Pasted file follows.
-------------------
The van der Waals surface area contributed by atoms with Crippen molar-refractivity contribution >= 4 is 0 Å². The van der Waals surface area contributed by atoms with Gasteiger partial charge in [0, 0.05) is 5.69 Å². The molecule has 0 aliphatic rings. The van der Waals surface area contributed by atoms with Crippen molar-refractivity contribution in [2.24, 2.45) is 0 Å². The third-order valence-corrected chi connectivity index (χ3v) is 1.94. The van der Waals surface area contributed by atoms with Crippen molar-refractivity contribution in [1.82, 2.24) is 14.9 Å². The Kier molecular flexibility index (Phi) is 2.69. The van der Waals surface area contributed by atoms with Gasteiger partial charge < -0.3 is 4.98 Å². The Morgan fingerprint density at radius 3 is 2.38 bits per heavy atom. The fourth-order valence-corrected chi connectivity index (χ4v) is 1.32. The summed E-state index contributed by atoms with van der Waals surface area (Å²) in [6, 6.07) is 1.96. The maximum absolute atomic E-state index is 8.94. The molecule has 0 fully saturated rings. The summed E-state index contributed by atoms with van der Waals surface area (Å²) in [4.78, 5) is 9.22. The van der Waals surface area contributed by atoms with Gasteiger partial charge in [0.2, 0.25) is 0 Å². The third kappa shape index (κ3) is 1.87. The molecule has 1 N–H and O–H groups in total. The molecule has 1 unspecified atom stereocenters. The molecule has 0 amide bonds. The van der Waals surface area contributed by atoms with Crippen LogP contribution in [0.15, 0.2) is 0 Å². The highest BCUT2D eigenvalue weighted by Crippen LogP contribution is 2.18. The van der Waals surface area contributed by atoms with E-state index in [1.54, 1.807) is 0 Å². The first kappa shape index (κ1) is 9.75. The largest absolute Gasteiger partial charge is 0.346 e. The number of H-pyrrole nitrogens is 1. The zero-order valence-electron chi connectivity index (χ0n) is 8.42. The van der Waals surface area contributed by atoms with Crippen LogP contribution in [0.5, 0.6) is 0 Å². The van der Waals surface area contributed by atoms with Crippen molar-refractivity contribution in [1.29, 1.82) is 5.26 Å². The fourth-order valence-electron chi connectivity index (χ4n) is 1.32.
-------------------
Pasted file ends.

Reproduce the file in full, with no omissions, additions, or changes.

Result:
The van der Waals surface area contributed by atoms with Crippen molar-refractivity contribution >= 4 is 0 Å². The van der Waals surface area contributed by atoms with Gasteiger partial charge in [0, 0.05) is 5.69 Å². The molecule has 0 aliphatic rings. The van der Waals surface area contributed by atoms with Crippen molar-refractivity contribution in [2.24, 2.45) is 0 Å². The third-order valence-corrected chi connectivity index (χ3v) is 1.94. The van der Waals surface area contributed by atoms with Crippen molar-refractivity contribution in [1.82, 2.24) is 14.9 Å². The Kier molecular flexibility index (Phi) is 2.69. The van der Waals surface area contributed by atoms with Gasteiger partial charge < -0.3 is 4.98 Å². The Morgan fingerprint density at radius 3 is 2.38 bits per heavy atom. The fourth-order valence-corrected chi connectivity index (χ4v) is 1.32. The summed E-state index contributed by atoms with van der Waals surface area (Å²) in [6, 6.07) is 1.96. The maximum absolute atomic E-state index is 8.94. The molecule has 0 fully saturated rings. The summed E-state index contributed by atoms with van der Waals surface area (Å²) in [4.78, 5) is 9.22. The van der Waals surface area contributed by atoms with Gasteiger partial charge in [0.2, 0.25) is 0 Å². The third kappa shape index (κ3) is 1.87. The molecule has 1 N–H and O–H groups in total. The molecule has 1 unspecified atom stereocenters. The molecule has 0 amide bonds. The van der Waals surface area contributed by atoms with Crippen LogP contribution in [0.15, 0.2) is 0 Å². The highest BCUT2D eigenvalue weighted by Crippen LogP contribution is 2.18. The van der Waals surface area contributed by atoms with E-state index in [1.54, 1.807) is 0 Å². The first kappa shape index (κ1) is 9.75. The largest absolute Gasteiger partial charge is 0.346 e. The number of H-pyrrole nitrogens is 1. The zero-order valence-electron chi connectivity index (χ0n) is 8.42. The van der Waals surface area contributed by atoms with Crippen LogP contribution in [0.5, 0.6) is 0 Å². The van der Waals surface area contributed by atoms with Crippen molar-refractivity contribution in [1.29, 1.82) is 5.26 Å². The fourth-order valence-electron chi connectivity index (χ4n) is 1.32.